You’ll Never Know What You Can Get Unless You Ask

I am constantly amazed at what you can get just by asking.

I’ve written before about an experience we had with our van. It needed a costly repair that seemed to be due to a manufacturing defect. Just by asking, I got not just the amount of the repair reimbursed; I got more than the cost of the repair.

Here are two other experiences I’ve had with making a request.

Questioning a rate hike

First, our home security company notified us that the quarterly amount we pay for monitoring would be going up. The amount of the increase was so small—about $11 per quarter—I was tempted to just pay it. But I decided to call the company instead.

I very politely mentioned that we’ve been long-time customers and recently received word that our monitoring fee would be going up. I simply said, “I’m wondering if there’s anything you could do for us about that.”

The customer service rep asked me to hold for a couple of minutes so she could look over our account. When she came back on the line, she said she was able to make an adjustment so our rate would not go up. It took all of five minutes.

Asking for better flights

Next, we were planning a family trip to New York City several years ago. Using miles, I was able to get tickets for all five of us for free. The only catch was that we’d have to use connecting flights both ways.

I was feeling somewhat concerned about that. I didn’t like that there was an element of risk. What if one of the flights was cancelled or delayed? What if we missed our connections? I didn’t want anything to go wrong.

So, I called to see how much more it would cost to change to non-stop flights. It was a lot, so I resigned myself to having to keep things as they were. But then I was notified that our flight times had been changed. They weren’t changed by a lot, but the connection on the trip back home seemed tight, especially for a family of five.

So I called again, mentioned the changes the airline had made, and very politely asked whether anything could be done on our behalf. The customer service representative switched us to a non-stop flight. Even better, it left a little later in the day, which gave us more time in New York on our last day.

I was about to thank her and hang up, but I decided to ask if she could do anything for us on our outbound flight. That, too, had been changed by the airline, but we still had plenty of time to make our connection. Still, I went ahead and made the request.

To my amazement, she switched us to a non-stop for that part of the trip as well—no added cost, no extra miles required. It got us to New York at around 2:30 in the afternoon instead of 7:30 in the evening—again, giving us more time to enjoy the city. All I had to do was ask.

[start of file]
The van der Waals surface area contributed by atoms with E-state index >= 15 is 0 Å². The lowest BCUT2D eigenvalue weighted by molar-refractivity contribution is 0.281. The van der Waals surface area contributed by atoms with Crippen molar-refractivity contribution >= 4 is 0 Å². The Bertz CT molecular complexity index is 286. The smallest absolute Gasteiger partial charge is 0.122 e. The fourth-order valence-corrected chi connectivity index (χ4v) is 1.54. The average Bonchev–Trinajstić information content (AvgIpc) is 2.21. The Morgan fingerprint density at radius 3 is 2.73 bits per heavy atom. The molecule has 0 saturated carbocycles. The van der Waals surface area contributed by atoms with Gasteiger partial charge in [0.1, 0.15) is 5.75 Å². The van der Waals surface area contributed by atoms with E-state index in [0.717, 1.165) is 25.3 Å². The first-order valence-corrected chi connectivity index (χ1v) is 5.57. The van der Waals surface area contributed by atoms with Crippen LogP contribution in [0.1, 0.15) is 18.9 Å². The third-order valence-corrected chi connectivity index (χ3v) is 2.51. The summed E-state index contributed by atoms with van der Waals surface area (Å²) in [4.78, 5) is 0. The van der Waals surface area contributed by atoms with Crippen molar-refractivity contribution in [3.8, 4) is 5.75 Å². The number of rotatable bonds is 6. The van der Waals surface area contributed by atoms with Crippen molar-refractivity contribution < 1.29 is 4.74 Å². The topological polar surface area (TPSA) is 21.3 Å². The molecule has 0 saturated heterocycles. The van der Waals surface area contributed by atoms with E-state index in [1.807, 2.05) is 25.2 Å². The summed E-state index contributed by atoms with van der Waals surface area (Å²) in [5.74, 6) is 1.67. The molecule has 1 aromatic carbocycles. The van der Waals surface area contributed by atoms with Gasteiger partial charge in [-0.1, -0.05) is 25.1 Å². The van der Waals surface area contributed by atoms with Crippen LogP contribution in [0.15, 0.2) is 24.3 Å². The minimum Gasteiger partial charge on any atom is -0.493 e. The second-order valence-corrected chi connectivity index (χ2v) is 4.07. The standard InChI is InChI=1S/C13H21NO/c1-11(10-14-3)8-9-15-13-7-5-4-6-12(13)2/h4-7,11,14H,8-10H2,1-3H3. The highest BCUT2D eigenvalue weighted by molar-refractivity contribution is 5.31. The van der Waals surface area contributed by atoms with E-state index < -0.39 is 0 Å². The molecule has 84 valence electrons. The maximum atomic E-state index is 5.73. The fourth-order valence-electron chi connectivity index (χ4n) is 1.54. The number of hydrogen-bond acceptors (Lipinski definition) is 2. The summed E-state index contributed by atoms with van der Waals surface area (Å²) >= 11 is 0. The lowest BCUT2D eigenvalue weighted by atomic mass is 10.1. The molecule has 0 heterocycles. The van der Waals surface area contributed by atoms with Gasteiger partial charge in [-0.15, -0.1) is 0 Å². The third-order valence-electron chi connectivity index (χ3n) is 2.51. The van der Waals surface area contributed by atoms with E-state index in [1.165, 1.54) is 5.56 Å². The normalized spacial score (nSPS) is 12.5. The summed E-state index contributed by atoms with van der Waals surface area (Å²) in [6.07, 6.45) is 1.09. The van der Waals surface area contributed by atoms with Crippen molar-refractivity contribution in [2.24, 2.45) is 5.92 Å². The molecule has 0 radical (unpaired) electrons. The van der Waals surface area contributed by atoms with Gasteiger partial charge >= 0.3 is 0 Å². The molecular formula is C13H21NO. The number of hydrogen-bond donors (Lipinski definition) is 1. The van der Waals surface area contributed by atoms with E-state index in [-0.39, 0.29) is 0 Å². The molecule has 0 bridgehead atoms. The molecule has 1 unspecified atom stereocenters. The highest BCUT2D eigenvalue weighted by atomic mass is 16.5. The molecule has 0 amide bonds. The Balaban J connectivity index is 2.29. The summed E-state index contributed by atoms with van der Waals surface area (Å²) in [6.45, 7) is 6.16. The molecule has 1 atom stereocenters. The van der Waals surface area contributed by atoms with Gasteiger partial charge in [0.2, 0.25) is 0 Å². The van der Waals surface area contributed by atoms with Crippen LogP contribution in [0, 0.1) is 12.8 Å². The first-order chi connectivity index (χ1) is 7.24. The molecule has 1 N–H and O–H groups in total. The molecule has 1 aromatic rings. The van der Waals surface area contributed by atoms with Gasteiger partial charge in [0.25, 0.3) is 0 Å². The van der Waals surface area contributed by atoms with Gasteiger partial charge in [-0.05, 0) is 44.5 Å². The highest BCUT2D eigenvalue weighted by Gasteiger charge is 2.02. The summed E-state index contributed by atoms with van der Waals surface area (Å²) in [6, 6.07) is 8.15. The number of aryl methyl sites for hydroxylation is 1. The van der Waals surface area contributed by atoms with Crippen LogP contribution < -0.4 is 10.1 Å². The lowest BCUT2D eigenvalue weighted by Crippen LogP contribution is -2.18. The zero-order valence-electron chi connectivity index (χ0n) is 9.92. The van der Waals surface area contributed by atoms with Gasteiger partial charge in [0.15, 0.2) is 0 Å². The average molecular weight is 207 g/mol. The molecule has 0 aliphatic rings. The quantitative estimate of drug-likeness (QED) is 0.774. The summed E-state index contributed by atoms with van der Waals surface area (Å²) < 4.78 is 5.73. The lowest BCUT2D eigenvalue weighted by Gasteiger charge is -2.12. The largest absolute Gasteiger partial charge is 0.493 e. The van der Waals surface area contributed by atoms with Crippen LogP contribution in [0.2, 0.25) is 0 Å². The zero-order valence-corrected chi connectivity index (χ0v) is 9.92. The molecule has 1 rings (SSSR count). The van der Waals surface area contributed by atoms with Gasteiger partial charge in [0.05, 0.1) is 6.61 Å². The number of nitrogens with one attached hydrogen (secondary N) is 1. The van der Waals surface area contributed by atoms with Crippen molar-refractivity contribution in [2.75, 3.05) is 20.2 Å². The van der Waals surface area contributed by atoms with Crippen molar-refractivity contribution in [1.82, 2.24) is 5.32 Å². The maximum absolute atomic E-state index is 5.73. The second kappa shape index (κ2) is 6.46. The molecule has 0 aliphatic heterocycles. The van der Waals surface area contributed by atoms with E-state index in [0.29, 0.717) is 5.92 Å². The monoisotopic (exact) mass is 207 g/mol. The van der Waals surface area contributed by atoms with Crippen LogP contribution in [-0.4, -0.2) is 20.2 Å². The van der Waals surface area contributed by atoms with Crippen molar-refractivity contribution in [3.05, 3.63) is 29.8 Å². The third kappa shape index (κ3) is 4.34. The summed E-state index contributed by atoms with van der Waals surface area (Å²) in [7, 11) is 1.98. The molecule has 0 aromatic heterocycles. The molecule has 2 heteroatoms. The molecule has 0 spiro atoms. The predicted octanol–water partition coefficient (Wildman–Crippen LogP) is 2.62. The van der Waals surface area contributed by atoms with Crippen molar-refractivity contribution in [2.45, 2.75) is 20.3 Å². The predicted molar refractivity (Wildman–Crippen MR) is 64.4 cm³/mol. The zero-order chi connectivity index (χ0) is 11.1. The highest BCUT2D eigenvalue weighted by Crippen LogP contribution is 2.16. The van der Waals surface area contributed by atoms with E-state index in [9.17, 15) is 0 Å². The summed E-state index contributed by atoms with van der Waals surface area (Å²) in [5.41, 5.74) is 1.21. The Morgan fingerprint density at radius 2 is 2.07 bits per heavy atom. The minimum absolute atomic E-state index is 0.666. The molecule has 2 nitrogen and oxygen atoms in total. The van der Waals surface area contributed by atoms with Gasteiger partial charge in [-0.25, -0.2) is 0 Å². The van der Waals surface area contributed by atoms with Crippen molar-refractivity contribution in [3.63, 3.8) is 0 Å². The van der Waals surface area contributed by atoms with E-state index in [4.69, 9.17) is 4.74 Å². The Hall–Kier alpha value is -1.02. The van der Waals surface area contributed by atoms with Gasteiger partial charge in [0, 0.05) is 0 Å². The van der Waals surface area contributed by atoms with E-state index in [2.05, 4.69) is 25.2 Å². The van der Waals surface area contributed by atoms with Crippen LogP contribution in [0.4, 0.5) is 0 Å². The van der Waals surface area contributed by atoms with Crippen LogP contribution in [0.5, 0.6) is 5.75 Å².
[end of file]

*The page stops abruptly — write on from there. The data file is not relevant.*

Learning to ask

I often tell our kids, it’s amazing what you can get if you’ll just ask. The keys are to be polite and be willing to accept a “no.” Don’t get all entitled or demanding. Just make your request and see what happens. I’ve had far more positive outcomes than negative.

I hear from many people that they’re hesitant to make such requests. They just don’t feel comfortable with it. I get that.

My recommendation is to practice. Make little requests. In a store, if you’re having a hard time finding something, don’t just ask what aisle it’s in. Ask someone to show you where it is. At a grocery store deli counter, ask for a sample of something. At a restaurant, if you see an empty table you like better than the one you’re about to be seated at, ask for the other one. Getting some little wins will give you the confidence to make bigger requests.

As I point out in, Trusted: Preparing Your Kids for a Lifetime of God-Honoring Money Management, encouraging your kids to practice making requests can teach them an invaluable skill. An easy way to practice is to take them to garage sales. If they find something they want to buy, encourage them to offer less than what the sticker says.

When one of our sons was about eight, I took him to a used LEGO store where he found a set he wanted to buy. I encouraged him to offer a bit less and the person working the counter readily agreed. In another LEGO story, when our other son was about six, he bought a LEGO product he wasn’t happy with. He felt that the packaging was deceptive. So, I helped him find a customer service number. He called, explained the situation, and the company sent him a different product for free.

What’s been your experience with this? What have you gotten just by asking? Or, if you’re hesitant to make requests, why?


2 Responses to You’ll Never Know What You Can Get Unless You Ask

  1. Lanette Henderson March 21, 2024 at 2:29 AM #

    I agree. I did it just as you pointed out…be kind, polite, and very thankful when they say yes. been with you for years and years. You are a great man, and have a wonderful Counsor who lives forever. Lanette Henderson.

    • Matt Bell March 21, 2024 at 12:40 PM #

      Thank you for reading all these years, Lanette!

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